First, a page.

A state trooper who had responded to an accident scene along with several fire trucks and police vehicles was fatally struck by a passing motorist and died early Tuesday of severe head injuries.

Sean Cullen was 31 and had been a trooper for about two years.

Cullen had responded to an accident on Interstate 295 in Deptford Township at around 8:15 p.m. Monday. A car was on fire, and several fire trucks and police vehicles had their emergency lights on, state police said. He was walking near the crash when he was struck by a vehicle.

Cullen was airlifted to Cooper University Hospital in Camden with severe head injuries. Family members and law enforcement officers held a vigil before State Police Superintendent Col. Rick Fuentes told them that Cullen had died at about 12:30 a.m.

The 22-year-old woman who hit the trooper stopped and was cooperating with investigators.

No charges have been filed. The investigation was ongoing.

Cullen was engaged to be married and had a 9-month-old son. He is also survived by his parents, two brothers and one sister.

He was born in Dublin, Ireland, and his family immigrated to the United States when he was 3.

He was a 2003 graduate of Cinnaminson High School, where he was a standout wrestler. He was an All-American wrestler at Lycoming College in Pennsylvania, where he earned a degree in criminal justice.

"He was beloved by everybody. He was one of the good ones. We're all really distraught," Mike McConnell, a wrestling coach and teacher at Cinnaminson High School, told NJ.com. "The fact he was such a successful wrestler, we knew he'd accomplish his goal and be a state trooper."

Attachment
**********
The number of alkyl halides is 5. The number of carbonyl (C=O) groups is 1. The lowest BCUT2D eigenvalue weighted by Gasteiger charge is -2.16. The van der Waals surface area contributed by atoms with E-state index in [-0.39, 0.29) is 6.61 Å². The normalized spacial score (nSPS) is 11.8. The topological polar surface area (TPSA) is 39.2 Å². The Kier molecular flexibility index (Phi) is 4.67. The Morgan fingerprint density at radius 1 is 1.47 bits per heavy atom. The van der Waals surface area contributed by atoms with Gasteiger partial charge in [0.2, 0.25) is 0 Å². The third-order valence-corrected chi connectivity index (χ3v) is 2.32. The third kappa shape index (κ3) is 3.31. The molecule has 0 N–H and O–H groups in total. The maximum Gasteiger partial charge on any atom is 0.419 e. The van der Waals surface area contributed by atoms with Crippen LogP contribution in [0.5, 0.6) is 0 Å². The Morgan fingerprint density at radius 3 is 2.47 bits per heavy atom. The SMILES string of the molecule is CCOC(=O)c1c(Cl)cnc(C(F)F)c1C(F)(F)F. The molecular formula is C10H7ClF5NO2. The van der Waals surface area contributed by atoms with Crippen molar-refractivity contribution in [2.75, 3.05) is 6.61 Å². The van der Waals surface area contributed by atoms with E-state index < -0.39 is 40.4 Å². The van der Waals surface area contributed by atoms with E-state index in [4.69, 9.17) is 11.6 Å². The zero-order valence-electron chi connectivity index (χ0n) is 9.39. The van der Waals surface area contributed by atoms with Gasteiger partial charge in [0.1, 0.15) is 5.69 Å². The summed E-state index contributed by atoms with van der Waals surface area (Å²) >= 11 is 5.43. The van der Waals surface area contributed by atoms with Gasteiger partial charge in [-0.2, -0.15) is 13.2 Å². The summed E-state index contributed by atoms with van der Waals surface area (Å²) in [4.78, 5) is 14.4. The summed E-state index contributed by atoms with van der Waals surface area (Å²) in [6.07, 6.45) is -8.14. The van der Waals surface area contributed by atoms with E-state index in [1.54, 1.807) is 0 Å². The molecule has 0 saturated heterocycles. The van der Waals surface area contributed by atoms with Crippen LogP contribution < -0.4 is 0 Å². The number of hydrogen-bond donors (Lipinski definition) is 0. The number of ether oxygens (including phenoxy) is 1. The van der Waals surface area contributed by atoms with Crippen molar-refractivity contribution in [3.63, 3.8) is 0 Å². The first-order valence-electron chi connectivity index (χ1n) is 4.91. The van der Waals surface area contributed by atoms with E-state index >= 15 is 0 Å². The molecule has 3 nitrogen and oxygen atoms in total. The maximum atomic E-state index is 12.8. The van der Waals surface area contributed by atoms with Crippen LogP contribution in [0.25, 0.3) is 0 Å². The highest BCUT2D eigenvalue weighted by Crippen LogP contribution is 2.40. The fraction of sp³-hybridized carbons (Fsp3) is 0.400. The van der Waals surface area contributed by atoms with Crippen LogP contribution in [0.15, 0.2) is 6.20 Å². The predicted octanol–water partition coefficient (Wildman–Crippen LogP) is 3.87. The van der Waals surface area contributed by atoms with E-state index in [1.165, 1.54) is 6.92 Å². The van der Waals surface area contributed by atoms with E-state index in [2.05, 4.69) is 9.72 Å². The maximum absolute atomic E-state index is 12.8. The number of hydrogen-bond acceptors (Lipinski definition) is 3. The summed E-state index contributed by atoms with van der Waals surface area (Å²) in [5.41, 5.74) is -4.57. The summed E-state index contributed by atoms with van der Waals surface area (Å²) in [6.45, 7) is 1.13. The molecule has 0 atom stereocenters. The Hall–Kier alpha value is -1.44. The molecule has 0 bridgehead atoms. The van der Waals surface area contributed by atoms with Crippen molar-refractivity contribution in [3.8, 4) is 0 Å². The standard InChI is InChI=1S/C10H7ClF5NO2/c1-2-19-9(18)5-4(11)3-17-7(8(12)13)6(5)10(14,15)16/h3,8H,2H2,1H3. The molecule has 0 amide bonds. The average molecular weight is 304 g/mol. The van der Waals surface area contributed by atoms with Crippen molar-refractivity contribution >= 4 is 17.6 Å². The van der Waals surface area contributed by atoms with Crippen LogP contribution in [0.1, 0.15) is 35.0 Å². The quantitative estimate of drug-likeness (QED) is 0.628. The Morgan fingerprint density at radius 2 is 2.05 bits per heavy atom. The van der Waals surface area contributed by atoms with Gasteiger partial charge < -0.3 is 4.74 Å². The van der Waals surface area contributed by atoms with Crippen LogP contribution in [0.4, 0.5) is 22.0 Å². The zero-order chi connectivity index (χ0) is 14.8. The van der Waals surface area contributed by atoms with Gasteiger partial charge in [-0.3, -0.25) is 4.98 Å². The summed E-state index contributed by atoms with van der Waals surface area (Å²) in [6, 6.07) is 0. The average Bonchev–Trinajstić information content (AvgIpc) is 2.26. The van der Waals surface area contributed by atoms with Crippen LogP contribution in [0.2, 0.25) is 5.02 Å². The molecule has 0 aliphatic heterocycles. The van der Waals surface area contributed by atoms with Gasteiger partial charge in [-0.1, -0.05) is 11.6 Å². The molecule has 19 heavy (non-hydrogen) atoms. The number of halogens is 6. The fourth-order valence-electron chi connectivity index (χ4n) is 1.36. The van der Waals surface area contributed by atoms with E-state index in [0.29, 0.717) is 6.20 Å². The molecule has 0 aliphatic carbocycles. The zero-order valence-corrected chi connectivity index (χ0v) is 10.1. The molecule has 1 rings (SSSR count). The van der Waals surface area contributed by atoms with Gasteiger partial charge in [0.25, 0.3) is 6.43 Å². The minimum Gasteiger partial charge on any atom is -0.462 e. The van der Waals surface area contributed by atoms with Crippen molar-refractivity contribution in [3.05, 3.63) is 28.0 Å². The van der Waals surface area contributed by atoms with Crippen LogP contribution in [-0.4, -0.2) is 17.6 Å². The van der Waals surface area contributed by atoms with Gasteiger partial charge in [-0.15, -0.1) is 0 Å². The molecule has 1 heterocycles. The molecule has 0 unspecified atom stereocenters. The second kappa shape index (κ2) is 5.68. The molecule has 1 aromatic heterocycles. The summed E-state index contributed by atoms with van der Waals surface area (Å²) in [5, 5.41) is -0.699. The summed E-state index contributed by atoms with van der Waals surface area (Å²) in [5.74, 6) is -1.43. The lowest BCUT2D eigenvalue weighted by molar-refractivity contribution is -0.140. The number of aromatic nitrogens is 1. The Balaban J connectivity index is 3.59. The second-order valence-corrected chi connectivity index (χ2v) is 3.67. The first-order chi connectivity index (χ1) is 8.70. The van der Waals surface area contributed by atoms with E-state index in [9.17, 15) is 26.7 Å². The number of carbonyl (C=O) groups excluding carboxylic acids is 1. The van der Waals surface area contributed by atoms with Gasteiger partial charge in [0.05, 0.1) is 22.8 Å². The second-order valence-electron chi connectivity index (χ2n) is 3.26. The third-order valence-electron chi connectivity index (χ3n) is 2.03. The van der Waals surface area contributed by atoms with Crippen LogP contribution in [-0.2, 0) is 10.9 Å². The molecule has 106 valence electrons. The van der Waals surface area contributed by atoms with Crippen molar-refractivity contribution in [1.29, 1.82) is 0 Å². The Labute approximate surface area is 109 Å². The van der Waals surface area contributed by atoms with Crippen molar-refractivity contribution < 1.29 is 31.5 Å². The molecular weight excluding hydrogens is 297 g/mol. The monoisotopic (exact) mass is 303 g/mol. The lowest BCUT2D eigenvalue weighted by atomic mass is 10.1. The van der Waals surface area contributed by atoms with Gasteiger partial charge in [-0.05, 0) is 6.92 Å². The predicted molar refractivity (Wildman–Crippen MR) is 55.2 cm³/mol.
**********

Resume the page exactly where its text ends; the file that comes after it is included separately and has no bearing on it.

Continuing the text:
He worked as a police officer in Westampton before joining the state police. Before that, he was a part-time special officer for four years in Mount Holly, where co-workers say he was focused on becoming a trooper.

"It was his ultimate dream," Mount Holly police Capt. Richard Spitler told NJ.com. "We were all very proud of him."

Gov. Chris Christie also offered his condolences.

"Every day, the men and women of the New Jersey state police put their lives on the line to protect our citizens," the Republican governor said. "The sudden and tragic loss of New Jersey State Trooper Sean Cullen reminds us how fragile life truly is and the dangers police officers face daily on the job."

The last New Jersey state trooper to die in the line of duty was Eli McCarson. He was responding to a call in Salem County on Dec. 17 when his patrol car struck a utility pole.

McCarson, 30, was trapped while rescuers in Quinton Township opened the jammed doors, and he died a short time later at a hospital.